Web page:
Four-fold rise in children treated for obesity-related conditions

June 12, 2013, Imperial College London

The number of children admitted to hospital for problems related to obesity in England and Wales quadrupled between 2000 and 2009, a study has found.

Nearly three quarters of these admissions were to deal with problems complicated by obesity such as asthma, during sleep, and complications of pregnancy, rather than obesity itself being the primary reason.

Researchers at Imperial College London looked at NHS statistics for children and young people aged five to 19 where obesity was recorded in the diagnosis.

In 2009 there were 3,806 children admitted to hospital for obesity-related conditions, compared with 872 in 2000. Teenage girls accounted for the biggest rises in obesity-related . In 2009, 198 teenage girls experienced complications of pregnancy where obesity was thought to be a factor.

The number of bariatric surgery procedures in children and young people also rose from one per year in 2000 to 31 in 2009. Three quarters of these were in . The findings are published in the open access journal PLOS ONE.

"The burden of obesity is usually thought to have its serious consequences in adulthood, but we now see it manifesting earlier, in childhood," said Dr Sonia Saxena, from the School of Public Health at Imperial, who led the study. "It's clear that rising obesity levels are causing more in children, but the rise we observed probably also reflects increasing awareness among , who have become better at recognising obesity."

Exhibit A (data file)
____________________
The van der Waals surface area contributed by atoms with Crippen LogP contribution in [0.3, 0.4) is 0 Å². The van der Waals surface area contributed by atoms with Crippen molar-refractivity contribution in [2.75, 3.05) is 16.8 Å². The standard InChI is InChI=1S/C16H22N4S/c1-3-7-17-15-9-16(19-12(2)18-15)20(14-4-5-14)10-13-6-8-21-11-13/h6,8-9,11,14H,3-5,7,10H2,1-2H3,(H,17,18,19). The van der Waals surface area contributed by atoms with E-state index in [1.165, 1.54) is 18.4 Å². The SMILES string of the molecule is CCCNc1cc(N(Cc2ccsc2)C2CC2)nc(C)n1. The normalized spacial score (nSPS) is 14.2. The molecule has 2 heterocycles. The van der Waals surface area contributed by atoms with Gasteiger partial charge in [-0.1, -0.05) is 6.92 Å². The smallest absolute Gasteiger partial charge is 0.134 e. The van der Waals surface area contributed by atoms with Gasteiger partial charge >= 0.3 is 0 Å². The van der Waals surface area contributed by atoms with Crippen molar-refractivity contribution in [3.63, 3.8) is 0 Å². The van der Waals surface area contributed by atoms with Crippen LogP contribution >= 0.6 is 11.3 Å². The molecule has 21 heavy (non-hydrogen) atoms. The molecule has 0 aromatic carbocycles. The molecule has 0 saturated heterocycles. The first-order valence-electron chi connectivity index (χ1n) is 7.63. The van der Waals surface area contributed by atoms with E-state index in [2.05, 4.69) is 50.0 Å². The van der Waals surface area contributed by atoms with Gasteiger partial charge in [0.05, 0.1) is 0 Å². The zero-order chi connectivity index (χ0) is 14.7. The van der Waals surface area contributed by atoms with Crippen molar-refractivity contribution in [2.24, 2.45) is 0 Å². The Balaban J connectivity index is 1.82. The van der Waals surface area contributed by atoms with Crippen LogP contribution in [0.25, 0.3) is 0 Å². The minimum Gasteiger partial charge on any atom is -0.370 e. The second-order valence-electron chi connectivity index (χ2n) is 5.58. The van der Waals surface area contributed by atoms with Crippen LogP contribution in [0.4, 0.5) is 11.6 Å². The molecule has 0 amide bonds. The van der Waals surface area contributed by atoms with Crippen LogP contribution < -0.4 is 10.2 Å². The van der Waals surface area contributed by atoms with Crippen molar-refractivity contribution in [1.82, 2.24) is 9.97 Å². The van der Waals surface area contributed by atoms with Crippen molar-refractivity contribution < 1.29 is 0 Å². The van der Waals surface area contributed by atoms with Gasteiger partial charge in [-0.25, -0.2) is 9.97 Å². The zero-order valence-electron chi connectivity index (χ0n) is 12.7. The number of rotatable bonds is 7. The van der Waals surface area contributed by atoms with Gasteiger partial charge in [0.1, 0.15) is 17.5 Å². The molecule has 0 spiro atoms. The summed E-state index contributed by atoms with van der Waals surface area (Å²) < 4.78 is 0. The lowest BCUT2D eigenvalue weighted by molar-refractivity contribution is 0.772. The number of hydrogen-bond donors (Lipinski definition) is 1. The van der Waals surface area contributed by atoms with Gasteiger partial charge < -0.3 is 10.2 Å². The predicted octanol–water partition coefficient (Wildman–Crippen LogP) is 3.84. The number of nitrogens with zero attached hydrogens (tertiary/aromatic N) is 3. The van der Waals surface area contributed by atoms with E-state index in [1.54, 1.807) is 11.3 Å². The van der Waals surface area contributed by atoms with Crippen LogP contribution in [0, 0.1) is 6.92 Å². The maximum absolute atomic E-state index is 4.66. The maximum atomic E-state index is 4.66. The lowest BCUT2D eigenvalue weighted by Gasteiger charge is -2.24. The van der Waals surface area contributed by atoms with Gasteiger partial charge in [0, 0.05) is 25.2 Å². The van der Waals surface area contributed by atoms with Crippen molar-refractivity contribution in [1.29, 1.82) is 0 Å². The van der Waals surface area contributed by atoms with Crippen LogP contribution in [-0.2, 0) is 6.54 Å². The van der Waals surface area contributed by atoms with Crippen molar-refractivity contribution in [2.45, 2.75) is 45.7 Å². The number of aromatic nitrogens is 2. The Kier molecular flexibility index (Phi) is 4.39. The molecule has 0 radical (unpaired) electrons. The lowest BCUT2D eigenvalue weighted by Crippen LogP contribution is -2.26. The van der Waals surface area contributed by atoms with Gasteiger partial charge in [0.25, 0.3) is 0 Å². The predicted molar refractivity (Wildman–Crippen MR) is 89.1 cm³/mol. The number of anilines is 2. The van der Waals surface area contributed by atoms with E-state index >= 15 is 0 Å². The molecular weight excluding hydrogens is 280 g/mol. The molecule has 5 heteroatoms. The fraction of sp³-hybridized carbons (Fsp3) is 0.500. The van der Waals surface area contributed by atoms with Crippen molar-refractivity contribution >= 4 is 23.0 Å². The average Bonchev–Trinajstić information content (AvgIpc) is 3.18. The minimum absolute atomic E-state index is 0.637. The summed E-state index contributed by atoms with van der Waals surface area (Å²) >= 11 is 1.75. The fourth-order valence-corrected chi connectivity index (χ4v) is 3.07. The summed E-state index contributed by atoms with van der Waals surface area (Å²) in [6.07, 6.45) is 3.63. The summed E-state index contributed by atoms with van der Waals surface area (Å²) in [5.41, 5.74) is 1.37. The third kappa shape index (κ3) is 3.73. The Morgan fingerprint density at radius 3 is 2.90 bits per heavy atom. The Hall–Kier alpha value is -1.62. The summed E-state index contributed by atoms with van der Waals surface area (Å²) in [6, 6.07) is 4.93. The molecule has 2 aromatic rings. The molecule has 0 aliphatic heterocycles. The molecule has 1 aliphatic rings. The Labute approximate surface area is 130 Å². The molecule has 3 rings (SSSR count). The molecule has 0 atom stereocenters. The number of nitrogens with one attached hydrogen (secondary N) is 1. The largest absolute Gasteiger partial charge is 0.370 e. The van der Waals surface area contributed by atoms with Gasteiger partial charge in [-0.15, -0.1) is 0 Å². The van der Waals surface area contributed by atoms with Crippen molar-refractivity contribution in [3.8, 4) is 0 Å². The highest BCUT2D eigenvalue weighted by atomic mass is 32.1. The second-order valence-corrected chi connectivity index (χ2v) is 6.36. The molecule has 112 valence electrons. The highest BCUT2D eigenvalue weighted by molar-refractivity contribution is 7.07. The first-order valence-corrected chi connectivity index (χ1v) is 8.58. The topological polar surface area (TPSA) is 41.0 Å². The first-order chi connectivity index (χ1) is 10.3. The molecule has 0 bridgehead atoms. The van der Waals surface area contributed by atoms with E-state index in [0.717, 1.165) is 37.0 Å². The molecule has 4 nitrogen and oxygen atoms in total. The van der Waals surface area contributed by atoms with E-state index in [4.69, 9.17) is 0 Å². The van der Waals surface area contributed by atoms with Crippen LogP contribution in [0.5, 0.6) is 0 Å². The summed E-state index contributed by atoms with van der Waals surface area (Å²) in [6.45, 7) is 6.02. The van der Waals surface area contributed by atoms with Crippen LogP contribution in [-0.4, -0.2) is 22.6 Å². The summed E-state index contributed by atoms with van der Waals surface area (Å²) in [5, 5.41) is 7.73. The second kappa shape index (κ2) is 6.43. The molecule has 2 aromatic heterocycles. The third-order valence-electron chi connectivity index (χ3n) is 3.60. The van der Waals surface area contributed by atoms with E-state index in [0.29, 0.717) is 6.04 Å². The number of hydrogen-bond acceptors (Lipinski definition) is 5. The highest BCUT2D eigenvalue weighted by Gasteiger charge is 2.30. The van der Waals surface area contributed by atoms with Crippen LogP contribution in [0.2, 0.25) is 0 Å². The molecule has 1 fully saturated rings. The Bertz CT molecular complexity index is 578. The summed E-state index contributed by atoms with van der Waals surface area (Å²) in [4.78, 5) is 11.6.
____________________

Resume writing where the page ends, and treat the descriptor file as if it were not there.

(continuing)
National surveys in England suggest that around 30 per cent of children aged two to 15 are overweight and 14 to 20 per cent are obese. Children who are obese have a higher risk of health problems such as , asthma, and sleep apnoea.

Previous work by the Imperial team and the University of Southern Carolina found that adults in the US are six to eight times more likely to perceive they are overweight or obese if told by a doctor and five times more likely to try to do something about it. But only 45 per cent of overweight patients who visit a doctor recall having been told about their weight problem.

"It's important that doctors speak to patients about their weight, because any attempt to help their patients must begin by recognising the problem."

Explore further: Obesity may increase risk of MS in children and teens

More information: 1. J.D. Jones Nielsen et al. 'Rising obesity-related hospital admissions among children and young people in England: National time trends study' PLOS ONE (2013).

2. The earlier study referred to is: R.E. Post et al. 'The Influence of Physician Acknowledgment of Patients' Weight Status on Patient Perceptions of Overweight and Obesity in the United States' Arch Intern Med. 2011;171(4):316-321. doi:10.1001/archinternmed.2010.549

Related Stories

Obesity may increase risk of MS in children and teens

January 30, 2013
Being obese may increase the risk of developing multiple sclerosis (MS) in children and teenage girls, according to new research published in the January 30, 2013, online issue of Neurology.